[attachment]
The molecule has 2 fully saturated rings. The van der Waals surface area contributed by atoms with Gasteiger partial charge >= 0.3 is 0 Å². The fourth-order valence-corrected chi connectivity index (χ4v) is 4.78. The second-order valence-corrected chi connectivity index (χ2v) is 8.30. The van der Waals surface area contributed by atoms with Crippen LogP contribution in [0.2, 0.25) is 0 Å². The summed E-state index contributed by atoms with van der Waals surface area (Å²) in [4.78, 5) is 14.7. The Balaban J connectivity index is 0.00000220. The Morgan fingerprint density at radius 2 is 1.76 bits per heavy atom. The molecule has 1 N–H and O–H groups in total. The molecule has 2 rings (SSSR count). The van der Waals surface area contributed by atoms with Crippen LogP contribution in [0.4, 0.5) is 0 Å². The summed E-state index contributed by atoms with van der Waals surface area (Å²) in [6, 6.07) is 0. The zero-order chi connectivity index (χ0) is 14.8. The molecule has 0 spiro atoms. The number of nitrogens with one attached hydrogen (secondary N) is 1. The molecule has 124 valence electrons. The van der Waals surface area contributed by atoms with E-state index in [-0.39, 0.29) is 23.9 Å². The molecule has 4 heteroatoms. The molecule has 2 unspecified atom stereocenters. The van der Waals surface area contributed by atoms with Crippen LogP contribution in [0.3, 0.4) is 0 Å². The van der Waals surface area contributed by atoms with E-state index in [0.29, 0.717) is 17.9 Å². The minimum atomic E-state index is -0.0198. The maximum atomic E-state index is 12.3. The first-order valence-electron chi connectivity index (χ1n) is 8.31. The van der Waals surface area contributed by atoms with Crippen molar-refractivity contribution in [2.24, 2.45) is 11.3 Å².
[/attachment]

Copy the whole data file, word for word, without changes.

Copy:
The molecule has 2 fully saturated rings. The van der Waals surface area contributed by atoms with Gasteiger partial charge >= 0.3 is 0 Å². The fourth-order valence-corrected chi connectivity index (χ4v) is 4.78. The second-order valence-corrected chi connectivity index (χ2v) is 8.30. The van der Waals surface area contributed by atoms with Crippen LogP contribution in [0.2, 0.25) is 0 Å². The summed E-state index contributed by atoms with van der Waals surface area (Å²) in [4.78, 5) is 14.7. The Balaban J connectivity index is 0.00000220. The Morgan fingerprint density at radius 2 is 1.76 bits per heavy atom. The molecule has 1 N–H and O–H groups in total. The molecule has 2 rings (SSSR count). The van der Waals surface area contributed by atoms with Crippen LogP contribution in [0.4, 0.5) is 0 Å². The summed E-state index contributed by atoms with van der Waals surface area (Å²) in [6, 6.07) is 0. The zero-order chi connectivity index (χ0) is 14.8. The molecule has 0 spiro atoms. The number of nitrogens with one attached hydrogen (secondary N) is 1. The molecule has 124 valence electrons. The van der Waals surface area contributed by atoms with E-state index in [-0.39, 0.29) is 23.9 Å². The molecule has 4 heteroatoms. The molecule has 2 unspecified atom stereocenters. The van der Waals surface area contributed by atoms with Crippen LogP contribution in [0.3, 0.4) is 0 Å². The van der Waals surface area contributed by atoms with E-state index in [0.29, 0.717) is 17.9 Å². The minimum atomic E-state index is -0.0198. The maximum atomic E-state index is 12.3. The first-order valence-electron chi connectivity index (χ1n) is 8.31. The van der Waals surface area contributed by atoms with Crippen molar-refractivity contribution in [2.24, 2.45) is 11.3 Å².